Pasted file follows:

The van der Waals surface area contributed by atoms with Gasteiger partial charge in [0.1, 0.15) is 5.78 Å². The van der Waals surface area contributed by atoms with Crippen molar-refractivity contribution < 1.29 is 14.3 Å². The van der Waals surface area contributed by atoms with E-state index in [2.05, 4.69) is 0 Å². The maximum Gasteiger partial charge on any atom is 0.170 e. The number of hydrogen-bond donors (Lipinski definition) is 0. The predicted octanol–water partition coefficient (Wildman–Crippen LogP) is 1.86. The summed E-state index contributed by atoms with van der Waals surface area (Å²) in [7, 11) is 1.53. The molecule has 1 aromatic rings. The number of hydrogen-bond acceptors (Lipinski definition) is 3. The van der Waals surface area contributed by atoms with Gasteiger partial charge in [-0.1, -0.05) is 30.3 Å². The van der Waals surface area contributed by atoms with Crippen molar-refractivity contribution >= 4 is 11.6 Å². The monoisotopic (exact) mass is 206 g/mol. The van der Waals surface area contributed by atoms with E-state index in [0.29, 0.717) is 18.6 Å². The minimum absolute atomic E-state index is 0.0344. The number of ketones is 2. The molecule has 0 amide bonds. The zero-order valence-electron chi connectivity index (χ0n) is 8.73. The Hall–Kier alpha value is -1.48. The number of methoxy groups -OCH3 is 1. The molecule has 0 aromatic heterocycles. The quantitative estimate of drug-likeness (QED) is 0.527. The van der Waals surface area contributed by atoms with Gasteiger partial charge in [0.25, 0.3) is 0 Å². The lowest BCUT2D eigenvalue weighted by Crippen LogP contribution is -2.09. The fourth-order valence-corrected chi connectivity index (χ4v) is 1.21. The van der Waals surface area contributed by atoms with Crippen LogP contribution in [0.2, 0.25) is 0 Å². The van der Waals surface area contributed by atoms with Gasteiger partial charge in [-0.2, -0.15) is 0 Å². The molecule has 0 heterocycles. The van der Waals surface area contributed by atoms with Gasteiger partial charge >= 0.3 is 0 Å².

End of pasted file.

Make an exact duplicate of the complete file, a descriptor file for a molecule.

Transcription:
The van der Waals surface area contributed by atoms with Gasteiger partial charge in [0.1, 0.15) is 5.78 Å². The van der Waals surface area contributed by atoms with Crippen molar-refractivity contribution < 1.29 is 14.3 Å². The van der Waals surface area contributed by atoms with E-state index in [2.05, 4.69) is 0 Å². The maximum Gasteiger partial charge on any atom is 0.170 e. The number of hydrogen-bond donors (Lipinski definition) is 0. The predicted octanol–water partition coefficient (Wildman–Crippen LogP) is 1.86. The summed E-state index contributed by atoms with van der Waals surface area (Å²) in [7, 11) is 1.53. The molecule has 1 aromatic rings. The number of hydrogen-bond acceptors (Lipinski definition) is 3. The van der Waals surface area contributed by atoms with Gasteiger partial charge in [-0.1, -0.05) is 30.3 Å². The van der Waals surface area contributed by atoms with Crippen molar-refractivity contribution >= 4 is 11.6 Å². The monoisotopic (exact) mass is 206 g/mol. The van der Waals surface area contributed by atoms with E-state index in [0.29, 0.717) is 18.6 Å². The minimum absolute atomic E-state index is 0.0344. The number of ketones is 2. The molecule has 0 amide bonds. The zero-order valence-electron chi connectivity index (χ0n) is 8.73. The Hall–Kier alpha value is -1.48. The number of methoxy groups -OCH3 is 1. The molecule has 0 aromatic heterocycles. The quantitative estimate of drug-likeness (QED) is 0.527. The van der Waals surface area contributed by atoms with Gasteiger partial charge in [0.25, 0.3) is 0 Å². The lowest BCUT2D eigenvalue weighted by Crippen LogP contribution is -2.09. The fourth-order valence-corrected chi connectivity index (χ4v) is 1.21. The van der Waals surface area contributed by atoms with Crippen LogP contribution in [0.2, 0.25) is 0 Å². The van der Waals surface area contributed by atoms with Gasteiger partial charge in [-0.2, -0.15) is 0 Å². The molecule has 0 heterocycles. The van der Waals surface area contributed by atoms with Gasteiger partial charge >= 0.3 is 0 Å².